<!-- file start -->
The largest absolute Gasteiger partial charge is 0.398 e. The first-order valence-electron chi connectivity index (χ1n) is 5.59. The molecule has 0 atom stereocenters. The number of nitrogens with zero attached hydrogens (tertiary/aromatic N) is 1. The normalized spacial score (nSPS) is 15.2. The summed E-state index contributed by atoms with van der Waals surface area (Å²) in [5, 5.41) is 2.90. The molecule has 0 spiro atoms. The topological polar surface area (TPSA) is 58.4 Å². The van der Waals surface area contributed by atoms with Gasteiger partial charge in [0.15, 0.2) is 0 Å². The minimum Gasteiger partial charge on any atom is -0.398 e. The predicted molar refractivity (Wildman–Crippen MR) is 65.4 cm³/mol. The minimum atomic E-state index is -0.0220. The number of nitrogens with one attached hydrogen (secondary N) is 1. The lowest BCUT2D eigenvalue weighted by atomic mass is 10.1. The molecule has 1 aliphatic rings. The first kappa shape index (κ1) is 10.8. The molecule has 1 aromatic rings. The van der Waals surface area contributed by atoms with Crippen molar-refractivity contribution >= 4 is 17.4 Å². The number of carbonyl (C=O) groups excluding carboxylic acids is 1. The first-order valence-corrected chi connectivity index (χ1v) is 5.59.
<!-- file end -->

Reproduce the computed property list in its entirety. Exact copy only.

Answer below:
The largest absolute Gasteiger partial charge is 0.398 e. The first-order valence-electron chi connectivity index (χ1n) is 5.59. The molecule has 0 atom stereocenters. The number of nitrogens with zero attached hydrogens (tertiary/aromatic N) is 1. The normalized spacial score (nSPS) is 15.2. The summed E-state index contributed by atoms with van der Waals surface area (Å²) in [5, 5.41) is 2.90. The molecule has 0 spiro atoms. The topological polar surface area (TPSA) is 58.4 Å². The van der Waals surface area contributed by atoms with Gasteiger partial charge in [0.15, 0.2) is 0 Å². The minimum Gasteiger partial charge on any atom is -0.398 e. The predicted molar refractivity (Wildman–Crippen MR) is 65.4 cm³/mol. The minimum atomic E-state index is -0.0220. The number of nitrogens with one attached hydrogen (secondary N) is 1. The lowest BCUT2D eigenvalue weighted by atomic mass is 10.1. The molecule has 1 aliphatic rings. The first kappa shape index (κ1) is 10.8. The molecule has 1 aromatic rings. The van der Waals surface area contributed by atoms with Crippen molar-refractivity contribution >= 4 is 17.4 Å². The number of carbonyl (C=O) groups excluding carboxylic acids is 1. The first-order valence-corrected chi connectivity index (χ1v) is 5.59.